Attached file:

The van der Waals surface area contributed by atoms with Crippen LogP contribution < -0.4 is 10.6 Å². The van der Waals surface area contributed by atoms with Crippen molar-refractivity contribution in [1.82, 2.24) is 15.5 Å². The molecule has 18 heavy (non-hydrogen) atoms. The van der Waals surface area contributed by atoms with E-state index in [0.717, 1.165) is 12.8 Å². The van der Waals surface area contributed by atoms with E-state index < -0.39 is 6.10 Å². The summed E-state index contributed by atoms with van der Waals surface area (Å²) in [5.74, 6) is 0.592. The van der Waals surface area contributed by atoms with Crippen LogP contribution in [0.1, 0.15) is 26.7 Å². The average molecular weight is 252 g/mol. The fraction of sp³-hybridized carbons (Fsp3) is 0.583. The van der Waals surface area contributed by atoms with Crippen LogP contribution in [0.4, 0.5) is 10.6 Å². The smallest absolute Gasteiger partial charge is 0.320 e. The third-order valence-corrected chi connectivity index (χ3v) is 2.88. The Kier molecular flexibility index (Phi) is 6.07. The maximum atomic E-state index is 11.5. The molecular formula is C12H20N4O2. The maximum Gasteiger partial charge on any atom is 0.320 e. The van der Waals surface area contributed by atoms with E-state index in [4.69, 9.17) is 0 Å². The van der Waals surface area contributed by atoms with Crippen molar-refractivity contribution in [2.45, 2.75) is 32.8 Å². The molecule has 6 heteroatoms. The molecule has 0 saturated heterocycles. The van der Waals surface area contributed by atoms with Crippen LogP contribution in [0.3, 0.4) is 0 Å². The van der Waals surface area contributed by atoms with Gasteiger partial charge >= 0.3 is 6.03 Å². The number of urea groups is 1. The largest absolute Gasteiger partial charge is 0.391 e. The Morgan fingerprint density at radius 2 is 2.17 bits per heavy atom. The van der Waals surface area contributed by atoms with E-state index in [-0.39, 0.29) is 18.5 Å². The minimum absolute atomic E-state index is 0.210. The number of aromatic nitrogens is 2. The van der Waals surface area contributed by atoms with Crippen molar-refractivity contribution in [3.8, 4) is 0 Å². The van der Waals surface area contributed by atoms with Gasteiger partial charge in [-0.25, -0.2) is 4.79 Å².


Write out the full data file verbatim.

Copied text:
The van der Waals surface area contributed by atoms with Crippen LogP contribution < -0.4 is 10.6 Å². The van der Waals surface area contributed by atoms with Crippen molar-refractivity contribution in [1.82, 2.24) is 15.5 Å². The molecule has 18 heavy (non-hydrogen) atoms. The van der Waals surface area contributed by atoms with E-state index in [0.717, 1.165) is 12.8 Å². The van der Waals surface area contributed by atoms with E-state index < -0.39 is 6.10 Å². The summed E-state index contributed by atoms with van der Waals surface area (Å²) in [5.74, 6) is 0.592. The van der Waals surface area contributed by atoms with Crippen LogP contribution in [0.1, 0.15) is 26.7 Å². The average molecular weight is 252 g/mol. The fraction of sp³-hybridized carbons (Fsp3) is 0.583. The van der Waals surface area contributed by atoms with Crippen LogP contribution in [0.4, 0.5) is 10.6 Å². The smallest absolute Gasteiger partial charge is 0.320 e. The third-order valence-corrected chi connectivity index (χ3v) is 2.88. The Kier molecular flexibility index (Phi) is 6.07. The maximum atomic E-state index is 11.5. The molecular formula is C12H20N4O2. The maximum Gasteiger partial charge on any atom is 0.320 e. The van der Waals surface area contributed by atoms with E-state index in [4.69, 9.17) is 0 Å². The van der Waals surface area contributed by atoms with Crippen molar-refractivity contribution in [2.45, 2.75) is 32.8 Å². The molecule has 6 heteroatoms. The molecule has 0 saturated heterocycles. The van der Waals surface area contributed by atoms with Crippen LogP contribution in [0.3, 0.4) is 0 Å². The van der Waals surface area contributed by atoms with Gasteiger partial charge >= 0.3 is 6.03 Å². The number of urea groups is 1. The largest absolute Gasteiger partial charge is 0.391 e. The Morgan fingerprint density at radius 2 is 2.17 bits per heavy atom. The van der Waals surface area contributed by atoms with E-state index in [-0.39, 0.29) is 18.5 Å². The minimum absolute atomic E-state index is 0.210. The number of aromatic nitrogens is 2. The van der Waals surface area contributed by atoms with Crippen molar-refractivity contribution in [3.8, 4) is 0 Å². The van der Waals surface area contributed by atoms with Gasteiger partial charge in [-0.25, -0.2) is 4.79 Å².